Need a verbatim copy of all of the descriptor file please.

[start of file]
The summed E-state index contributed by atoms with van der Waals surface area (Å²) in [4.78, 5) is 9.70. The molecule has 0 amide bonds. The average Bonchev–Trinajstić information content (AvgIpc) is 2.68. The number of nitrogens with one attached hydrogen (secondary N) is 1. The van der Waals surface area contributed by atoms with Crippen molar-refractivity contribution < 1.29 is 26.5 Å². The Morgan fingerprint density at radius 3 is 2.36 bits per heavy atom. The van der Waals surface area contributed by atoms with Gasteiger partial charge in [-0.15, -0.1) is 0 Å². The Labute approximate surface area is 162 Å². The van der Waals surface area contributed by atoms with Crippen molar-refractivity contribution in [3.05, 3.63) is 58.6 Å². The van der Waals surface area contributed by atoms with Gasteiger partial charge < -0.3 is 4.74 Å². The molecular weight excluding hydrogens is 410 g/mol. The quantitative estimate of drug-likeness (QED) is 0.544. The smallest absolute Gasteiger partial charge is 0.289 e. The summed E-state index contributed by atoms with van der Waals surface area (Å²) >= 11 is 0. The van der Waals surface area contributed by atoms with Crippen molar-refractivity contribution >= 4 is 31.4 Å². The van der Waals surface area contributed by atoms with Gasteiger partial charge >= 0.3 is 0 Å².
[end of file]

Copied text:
The summed E-state index contributed by atoms with van der Waals surface area (Å²) in [4.78, 5) is 9.70. The molecule has 0 amide bonds. The average Bonchev–Trinajstić information content (AvgIpc) is 2.68. The number of nitrogens with one attached hydrogen (secondary N) is 1. The van der Waals surface area contributed by atoms with Crippen molar-refractivity contribution < 1.29 is 26.5 Å². The Morgan fingerprint density at radius 3 is 2.36 bits per heavy atom. The van der Waals surface area contributed by atoms with Gasteiger partial charge in [-0.15, -0.1) is 0 Å². The Labute approximate surface area is 162 Å². The van der Waals surface area contributed by atoms with Crippen molar-refractivity contribution in [3.05, 3.63) is 58.6 Å². The van der Waals surface area contributed by atoms with Gasteiger partial charge < -0.3 is 4.74 Å². The molecular weight excluding hydrogens is 410 g/mol. The quantitative estimate of drug-likeness (QED) is 0.544. The smallest absolute Gasteiger partial charge is 0.289 e. The summed E-state index contributed by atoms with van der Waals surface area (Å²) >= 11 is 0. The van der Waals surface area contributed by atoms with Crippen molar-refractivity contribution >= 4 is 31.4 Å². The van der Waals surface area contributed by atoms with Gasteiger partial charge >= 0.3 is 0 Å².